Line by Line

A screen displays a few dozen white lines. The white lines have gaps in them that trace out the shape of a wrench. The wrench can be see on top of an oscilloscope face. The dot of light from the oscilloscope traces out regular lines left to right and top to bottom. When the moving dot goes behind the wrench its light is blocked. A photodiode mounted above the wrench picks up the unblocked light from the moving dot. The signal from this diode is then displayed by a long persistence phosphor on the front screen.

Visitors can move the wrench about or replace it with their own hand. They can also change the scan rate of the dot on the oscilloscope, making it move fast so that all of the lines are shown at once or making it go so slow that only one broken line is shown at one time. They can also invert the brightness of the displayed lines, that is, they can make the blocked parts light and the unblocked parts dark.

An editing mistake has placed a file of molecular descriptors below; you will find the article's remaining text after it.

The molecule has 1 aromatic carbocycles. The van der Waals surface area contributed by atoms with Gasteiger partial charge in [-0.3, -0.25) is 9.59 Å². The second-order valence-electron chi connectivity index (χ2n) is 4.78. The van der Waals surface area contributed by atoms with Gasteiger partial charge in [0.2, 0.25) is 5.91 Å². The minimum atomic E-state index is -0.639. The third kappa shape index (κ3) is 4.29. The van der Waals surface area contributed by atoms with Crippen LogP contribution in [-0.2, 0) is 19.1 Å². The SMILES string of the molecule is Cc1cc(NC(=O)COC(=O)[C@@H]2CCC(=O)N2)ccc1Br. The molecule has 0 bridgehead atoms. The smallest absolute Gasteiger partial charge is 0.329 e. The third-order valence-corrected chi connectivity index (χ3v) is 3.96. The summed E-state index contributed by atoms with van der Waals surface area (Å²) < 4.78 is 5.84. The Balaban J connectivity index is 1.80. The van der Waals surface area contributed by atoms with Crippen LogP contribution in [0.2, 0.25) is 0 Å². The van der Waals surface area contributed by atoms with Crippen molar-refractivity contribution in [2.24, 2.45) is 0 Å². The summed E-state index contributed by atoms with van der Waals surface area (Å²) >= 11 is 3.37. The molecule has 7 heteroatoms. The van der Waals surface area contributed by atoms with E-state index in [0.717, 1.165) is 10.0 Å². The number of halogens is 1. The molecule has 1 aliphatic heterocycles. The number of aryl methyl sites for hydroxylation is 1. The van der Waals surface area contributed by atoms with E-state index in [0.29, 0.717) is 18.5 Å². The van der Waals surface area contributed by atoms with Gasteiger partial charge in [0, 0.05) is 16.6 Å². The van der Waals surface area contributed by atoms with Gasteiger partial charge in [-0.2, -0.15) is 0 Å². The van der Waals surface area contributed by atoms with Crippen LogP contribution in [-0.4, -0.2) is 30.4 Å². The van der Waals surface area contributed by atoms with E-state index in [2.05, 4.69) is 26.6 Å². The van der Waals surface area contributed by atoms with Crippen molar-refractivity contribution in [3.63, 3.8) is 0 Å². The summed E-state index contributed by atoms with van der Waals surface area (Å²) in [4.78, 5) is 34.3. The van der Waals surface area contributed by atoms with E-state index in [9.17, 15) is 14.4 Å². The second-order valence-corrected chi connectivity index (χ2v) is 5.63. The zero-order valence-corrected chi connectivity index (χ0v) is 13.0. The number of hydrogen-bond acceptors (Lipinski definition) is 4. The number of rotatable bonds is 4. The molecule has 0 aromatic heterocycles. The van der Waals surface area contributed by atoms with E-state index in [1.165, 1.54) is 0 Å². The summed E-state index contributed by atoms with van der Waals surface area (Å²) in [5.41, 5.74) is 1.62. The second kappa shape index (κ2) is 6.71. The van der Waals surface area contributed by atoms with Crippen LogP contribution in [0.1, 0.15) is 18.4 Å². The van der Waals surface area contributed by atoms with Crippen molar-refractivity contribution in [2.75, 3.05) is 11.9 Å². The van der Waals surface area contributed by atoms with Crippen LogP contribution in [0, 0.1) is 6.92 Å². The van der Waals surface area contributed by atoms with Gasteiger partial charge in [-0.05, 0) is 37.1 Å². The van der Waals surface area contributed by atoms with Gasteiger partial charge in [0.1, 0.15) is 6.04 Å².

This exhibit shows how a television picture can be built up by scan lines. Many spacecraft radio their pictures back to earth in a scan line format. The scan line format is therefore a basic building block of modern technology.

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